Bacterial leaf scorch is a collection of diseases that can affect a wide variety of plants.
Bacterial leaf scorch (BLS), also known as bacterial leaf spot, is a tricky disease, because it is actually several diseases caused by different strains of a single pathogen. That pathogen, Xylella fastidiosa, causes different diseases in different plants. And sometimes those bacteria strains overlap their feeding habits, making classification and control difficult.
Leaf scorch diseases
Collectively, these diseases caused by Xylella fastidiosa are known as scorch diseases. Blueberries, mulberries, pears, peppers, plums, tomatoes, and even coffee plants can become infected with bacterial leaf scorch. Scorch diseases that go by a different name include:
Oak, sweetgum, oleander, sycamore, gingko, flowering dogwood, silk trees, jacaranda, maple, and elm can also become infected.
Lifecycle of Xylella fastidiosa
This particular bacterium is what’s called a fastidious mollicute, which means it must live within a plant’s xylem to be able to reproduce. The diseases they cause occur because they get so overcrowded that they block the flow of water and nutrients through the xylem.
Not all plants are negatively affected by this bacterium. Clover, blackberry, goldenrod, and many grasses can host this pathogen, acting as a way station without suffering any consequences. Unfortunately, when a sharpshooter feeds on one of these plants and then moves to your garden, trouble can start.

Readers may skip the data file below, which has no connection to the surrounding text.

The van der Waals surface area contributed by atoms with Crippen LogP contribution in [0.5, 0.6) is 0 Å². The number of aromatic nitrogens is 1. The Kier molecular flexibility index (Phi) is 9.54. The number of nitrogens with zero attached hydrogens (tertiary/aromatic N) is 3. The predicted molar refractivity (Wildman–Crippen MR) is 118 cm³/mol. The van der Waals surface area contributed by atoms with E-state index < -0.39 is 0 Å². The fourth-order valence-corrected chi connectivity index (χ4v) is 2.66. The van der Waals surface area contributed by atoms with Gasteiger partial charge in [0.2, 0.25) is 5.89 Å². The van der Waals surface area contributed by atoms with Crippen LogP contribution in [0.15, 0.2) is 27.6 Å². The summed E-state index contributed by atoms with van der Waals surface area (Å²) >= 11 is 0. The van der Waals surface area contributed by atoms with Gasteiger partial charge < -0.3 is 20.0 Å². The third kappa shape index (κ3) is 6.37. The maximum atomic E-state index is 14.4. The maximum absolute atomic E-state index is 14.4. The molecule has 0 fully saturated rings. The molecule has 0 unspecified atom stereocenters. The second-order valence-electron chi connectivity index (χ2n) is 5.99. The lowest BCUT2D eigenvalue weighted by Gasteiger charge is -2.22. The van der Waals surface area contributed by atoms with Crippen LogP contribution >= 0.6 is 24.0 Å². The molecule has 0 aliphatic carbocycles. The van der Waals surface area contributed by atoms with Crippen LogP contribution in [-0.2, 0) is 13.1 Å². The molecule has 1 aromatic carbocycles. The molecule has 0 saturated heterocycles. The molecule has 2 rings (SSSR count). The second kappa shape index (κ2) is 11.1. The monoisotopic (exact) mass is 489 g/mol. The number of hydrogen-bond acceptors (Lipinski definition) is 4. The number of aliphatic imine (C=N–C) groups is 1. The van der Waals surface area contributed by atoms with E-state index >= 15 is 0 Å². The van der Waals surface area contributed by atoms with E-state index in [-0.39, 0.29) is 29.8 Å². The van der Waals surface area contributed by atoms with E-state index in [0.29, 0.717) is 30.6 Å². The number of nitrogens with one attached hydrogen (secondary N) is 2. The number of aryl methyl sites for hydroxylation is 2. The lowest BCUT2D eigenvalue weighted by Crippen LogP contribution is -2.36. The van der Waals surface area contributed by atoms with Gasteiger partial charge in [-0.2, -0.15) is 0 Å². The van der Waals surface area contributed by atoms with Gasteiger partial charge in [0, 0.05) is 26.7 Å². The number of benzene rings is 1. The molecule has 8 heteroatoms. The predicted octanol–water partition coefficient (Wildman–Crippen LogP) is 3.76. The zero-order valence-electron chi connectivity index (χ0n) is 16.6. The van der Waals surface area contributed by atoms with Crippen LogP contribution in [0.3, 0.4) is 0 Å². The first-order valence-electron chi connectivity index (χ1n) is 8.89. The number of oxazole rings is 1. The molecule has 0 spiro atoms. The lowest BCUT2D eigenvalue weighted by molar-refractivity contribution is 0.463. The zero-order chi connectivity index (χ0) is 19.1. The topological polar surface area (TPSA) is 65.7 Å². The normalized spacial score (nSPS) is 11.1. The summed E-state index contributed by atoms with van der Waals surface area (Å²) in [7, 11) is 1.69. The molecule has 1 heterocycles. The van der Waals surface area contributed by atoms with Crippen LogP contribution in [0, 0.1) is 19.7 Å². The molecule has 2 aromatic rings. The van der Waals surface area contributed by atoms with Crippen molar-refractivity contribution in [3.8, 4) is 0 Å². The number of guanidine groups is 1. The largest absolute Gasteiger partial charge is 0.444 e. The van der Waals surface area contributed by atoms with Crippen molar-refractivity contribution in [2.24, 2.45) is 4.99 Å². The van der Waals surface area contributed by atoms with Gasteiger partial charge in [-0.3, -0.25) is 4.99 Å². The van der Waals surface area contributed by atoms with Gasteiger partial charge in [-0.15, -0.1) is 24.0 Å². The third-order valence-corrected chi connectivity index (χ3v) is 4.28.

Symptoms of bacterial leaf scorch
Scorch diseases are characterized by the same symptoms you would see as a result of environmental conditions, such as herbicide overspray or too much fertilizer, or other diseases, such as verticillium wilt. Initially, you will see wilting and/or chlorosis. Leaf edges look, well, they look scorched! Then leaves start dropping. Fast. Before you know what happened, the plant dies. Except when it doesn’t, because sometimes it won’t. Scientists are still trying to sort it all out.
The bacteria that cause scorch diseases are carried into your garden by leafhoppers and spittlebugs. Actually, it’s in their saliva. Sharpshooters are the biggest carriers of the disease, as far as we know. These insect pests have a wide host range of their own. As sapsuckers, every bite they take infects the plant on which they are feeding. Because their host range is so large, they are spreading diseases to plants that have never been exposed before, so they have no defenses in place.
There are no known chemical treatments for scorch diseases, so controlling the disease carriers is your best bet. If the disease appears, remove the infected plant completely and put it in the trash.
Mulching and proper irrigation can help your plants protect themselves.
You can grow a surprising amount of food in your own yard. Ask me how!